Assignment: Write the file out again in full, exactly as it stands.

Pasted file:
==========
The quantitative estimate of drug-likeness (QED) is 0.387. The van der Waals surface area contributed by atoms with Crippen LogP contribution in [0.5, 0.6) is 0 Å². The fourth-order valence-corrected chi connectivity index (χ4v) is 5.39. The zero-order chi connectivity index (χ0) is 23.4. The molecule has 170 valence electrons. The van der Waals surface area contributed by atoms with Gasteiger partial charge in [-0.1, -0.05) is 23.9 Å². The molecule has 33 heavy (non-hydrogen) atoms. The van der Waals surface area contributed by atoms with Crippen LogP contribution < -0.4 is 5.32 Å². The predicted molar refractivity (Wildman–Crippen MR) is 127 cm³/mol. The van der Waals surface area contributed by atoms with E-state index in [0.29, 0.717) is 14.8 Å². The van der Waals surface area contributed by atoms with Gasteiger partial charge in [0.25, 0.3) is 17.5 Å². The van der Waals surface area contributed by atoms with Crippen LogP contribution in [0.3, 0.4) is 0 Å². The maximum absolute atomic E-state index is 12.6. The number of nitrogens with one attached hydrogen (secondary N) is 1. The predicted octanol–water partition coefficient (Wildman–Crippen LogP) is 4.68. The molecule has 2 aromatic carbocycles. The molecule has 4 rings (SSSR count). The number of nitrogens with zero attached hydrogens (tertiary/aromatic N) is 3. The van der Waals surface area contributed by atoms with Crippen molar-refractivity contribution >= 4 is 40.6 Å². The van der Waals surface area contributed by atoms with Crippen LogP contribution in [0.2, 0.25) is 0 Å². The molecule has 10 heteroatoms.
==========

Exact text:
The quantitative estimate of drug-likeness (QED) is 0.387. The van der Waals surface area contributed by atoms with Crippen LogP contribution in [0.5, 0.6) is 0 Å². The fourth-order valence-corrected chi connectivity index (χ4v) is 5.39. The zero-order chi connectivity index (χ0) is 23.4. The molecule has 170 valence electrons. The van der Waals surface area contributed by atoms with Gasteiger partial charge in [-0.1, -0.05) is 23.9 Å². The molecule has 33 heavy (non-hydrogen) atoms. The van der Waals surface area contributed by atoms with Crippen LogP contribution < -0.4 is 5.32 Å². The predicted molar refractivity (Wildman–Crippen MR) is 127 cm³/mol. The van der Waals surface area contributed by atoms with E-state index in [0.29, 0.717) is 14.8 Å². The van der Waals surface area contributed by atoms with Gasteiger partial charge in [0.25, 0.3) is 17.5 Å². The van der Waals surface area contributed by atoms with Crippen LogP contribution in [0.3, 0.4) is 0 Å². The maximum absolute atomic E-state index is 12.6. The number of nitrogens with one attached hydrogen (secondary N) is 1. The predicted octanol–water partition coefficient (Wildman–Crippen LogP) is 4.68. The molecule has 2 aromatic carbocycles. The molecule has 4 rings (SSSR count). The number of nitrogens with zero attached hydrogens (tertiary/aromatic N) is 3. The van der Waals surface area contributed by atoms with Crippen molar-refractivity contribution >= 4 is 40.6 Å². The van der Waals surface area contributed by atoms with Crippen LogP contribution in [0.2, 0.25) is 0 Å². The molecule has 10 heteroatoms.